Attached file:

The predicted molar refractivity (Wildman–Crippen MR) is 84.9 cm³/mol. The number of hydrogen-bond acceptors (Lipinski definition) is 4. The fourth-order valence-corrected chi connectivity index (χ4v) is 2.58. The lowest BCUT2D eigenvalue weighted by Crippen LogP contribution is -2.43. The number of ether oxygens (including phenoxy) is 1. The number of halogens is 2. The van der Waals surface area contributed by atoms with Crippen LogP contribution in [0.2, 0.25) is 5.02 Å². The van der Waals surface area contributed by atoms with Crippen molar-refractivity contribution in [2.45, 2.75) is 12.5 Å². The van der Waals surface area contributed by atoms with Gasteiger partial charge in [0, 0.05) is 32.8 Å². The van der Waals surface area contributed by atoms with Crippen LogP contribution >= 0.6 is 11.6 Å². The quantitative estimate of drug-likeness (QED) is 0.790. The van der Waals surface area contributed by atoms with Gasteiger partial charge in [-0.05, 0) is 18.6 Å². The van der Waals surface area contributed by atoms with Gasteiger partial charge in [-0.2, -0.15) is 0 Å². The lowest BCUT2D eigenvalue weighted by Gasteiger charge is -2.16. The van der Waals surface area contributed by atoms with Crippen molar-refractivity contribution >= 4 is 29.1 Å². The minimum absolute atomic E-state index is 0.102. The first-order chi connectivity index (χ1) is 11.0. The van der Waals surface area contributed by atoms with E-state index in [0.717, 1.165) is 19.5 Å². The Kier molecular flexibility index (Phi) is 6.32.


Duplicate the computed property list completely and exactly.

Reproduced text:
The predicted molar refractivity (Wildman–Crippen MR) is 84.9 cm³/mol. The number of hydrogen-bond acceptors (Lipinski definition) is 4. The fourth-order valence-corrected chi connectivity index (χ4v) is 2.58. The lowest BCUT2D eigenvalue weighted by Crippen LogP contribution is -2.43. The number of ether oxygens (including phenoxy) is 1. The number of halogens is 2. The van der Waals surface area contributed by atoms with Crippen LogP contribution in [0.2, 0.25) is 5.02 Å². The van der Waals surface area contributed by atoms with Crippen molar-refractivity contribution in [2.45, 2.75) is 12.5 Å². The van der Waals surface area contributed by atoms with Gasteiger partial charge in [0, 0.05) is 32.8 Å². The van der Waals surface area contributed by atoms with Crippen LogP contribution >= 0.6 is 11.6 Å². The quantitative estimate of drug-likeness (QED) is 0.790. The van der Waals surface area contributed by atoms with Gasteiger partial charge in [-0.05, 0) is 18.6 Å². The van der Waals surface area contributed by atoms with Gasteiger partial charge in [-0.2, -0.15) is 0 Å². The lowest BCUT2D eigenvalue weighted by Gasteiger charge is -2.16. The van der Waals surface area contributed by atoms with Crippen molar-refractivity contribution >= 4 is 29.1 Å². The minimum absolute atomic E-state index is 0.102. The first-order chi connectivity index (χ1) is 11.0. The van der Waals surface area contributed by atoms with E-state index in [0.717, 1.165) is 19.5 Å². The Kier molecular flexibility index (Phi) is 6.32.